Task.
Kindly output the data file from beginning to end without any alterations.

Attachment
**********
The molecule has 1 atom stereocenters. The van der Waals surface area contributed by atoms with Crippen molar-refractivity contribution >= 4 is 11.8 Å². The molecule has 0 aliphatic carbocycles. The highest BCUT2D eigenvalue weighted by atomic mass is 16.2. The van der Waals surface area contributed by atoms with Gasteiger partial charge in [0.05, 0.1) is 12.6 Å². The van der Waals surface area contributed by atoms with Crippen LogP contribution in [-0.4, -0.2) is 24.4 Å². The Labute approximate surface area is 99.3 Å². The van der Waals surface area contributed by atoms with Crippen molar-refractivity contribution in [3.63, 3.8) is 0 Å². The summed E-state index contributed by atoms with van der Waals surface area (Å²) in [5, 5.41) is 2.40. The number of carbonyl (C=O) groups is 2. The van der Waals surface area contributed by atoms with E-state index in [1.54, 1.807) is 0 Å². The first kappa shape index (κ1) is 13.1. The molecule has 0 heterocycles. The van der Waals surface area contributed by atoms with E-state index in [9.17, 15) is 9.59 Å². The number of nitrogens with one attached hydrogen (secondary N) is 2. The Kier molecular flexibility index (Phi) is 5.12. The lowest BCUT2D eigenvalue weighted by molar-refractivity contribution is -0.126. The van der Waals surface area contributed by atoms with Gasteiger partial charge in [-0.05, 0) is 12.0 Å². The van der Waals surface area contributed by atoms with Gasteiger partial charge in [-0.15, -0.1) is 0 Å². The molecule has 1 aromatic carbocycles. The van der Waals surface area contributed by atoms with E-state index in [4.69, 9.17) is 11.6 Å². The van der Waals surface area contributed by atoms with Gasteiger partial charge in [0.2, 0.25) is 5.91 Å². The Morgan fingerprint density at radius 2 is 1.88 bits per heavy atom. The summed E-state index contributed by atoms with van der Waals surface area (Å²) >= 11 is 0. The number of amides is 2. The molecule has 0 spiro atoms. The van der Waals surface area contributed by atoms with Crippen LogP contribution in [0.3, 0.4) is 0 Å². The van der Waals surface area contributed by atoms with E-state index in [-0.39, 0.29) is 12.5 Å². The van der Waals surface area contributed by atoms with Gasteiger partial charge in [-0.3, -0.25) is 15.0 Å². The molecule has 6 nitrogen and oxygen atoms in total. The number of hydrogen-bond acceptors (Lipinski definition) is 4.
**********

The molecule has 1 atom stereocenters. The van der Waals surface area contributed by atoms with Crippen molar-refractivity contribution >= 4 is 11.8 Å². The molecule has 0 aliphatic carbocycles. The highest BCUT2D eigenvalue weighted by atomic mass is 16.2. The van der Waals surface area contributed by atoms with Gasteiger partial charge in [0.05, 0.1) is 12.6 Å². The van der Waals surface area contributed by atoms with Crippen LogP contribution in [-0.4, -0.2) is 24.4 Å². The Labute approximate surface area is 99.3 Å². The van der Waals surface area contributed by atoms with Crippen molar-refractivity contribution in [3.63, 3.8) is 0 Å². The summed E-state index contributed by atoms with van der Waals surface area (Å²) in [5, 5.41) is 2.40. The number of carbonyl (C=O) groups is 2. The van der Waals surface area contributed by atoms with E-state index in [1.54, 1.807) is 0 Å². The first kappa shape index (κ1) is 13.1. The molecule has 0 heterocycles. The van der Waals surface area contributed by atoms with E-state index in [9.17, 15) is 9.59 Å². The number of nitrogens with one attached hydrogen (secondary N) is 2. The Kier molecular flexibility index (Phi) is 5.12. The lowest BCUT2D eigenvalue weighted by molar-refractivity contribution is -0.126. The van der Waals surface area contributed by atoms with Gasteiger partial charge in [-0.05, 0) is 12.0 Å². The van der Waals surface area contributed by atoms with Gasteiger partial charge in [-0.15, -0.1) is 0 Å². The molecule has 1 aromatic carbocycles. The van der Waals surface area contributed by atoms with E-state index in [4.69, 9.17) is 11.6 Å². The van der Waals surface area contributed by atoms with Gasteiger partial charge in [0.2, 0.25) is 5.91 Å². The Morgan fingerprint density at radius 2 is 1.88 bits per heavy atom. The summed E-state index contributed by atoms with van der Waals surface area (Å²) >= 11 is 0. The number of amides is 2. The molecule has 0 spiro atoms. The van der Waals surface area contributed by atoms with Crippen LogP contribution in [0.3, 0.4) is 0 Å². The van der Waals surface area contributed by atoms with E-state index in [-0.39, 0.29) is 12.5 Å². The van der Waals surface area contributed by atoms with Gasteiger partial charge in [-0.3, -0.25) is 15.0 Å². The molecule has 6 nitrogen and oxygen atoms in total. The number of hydrogen-bond acceptors (Lipinski definition) is 4.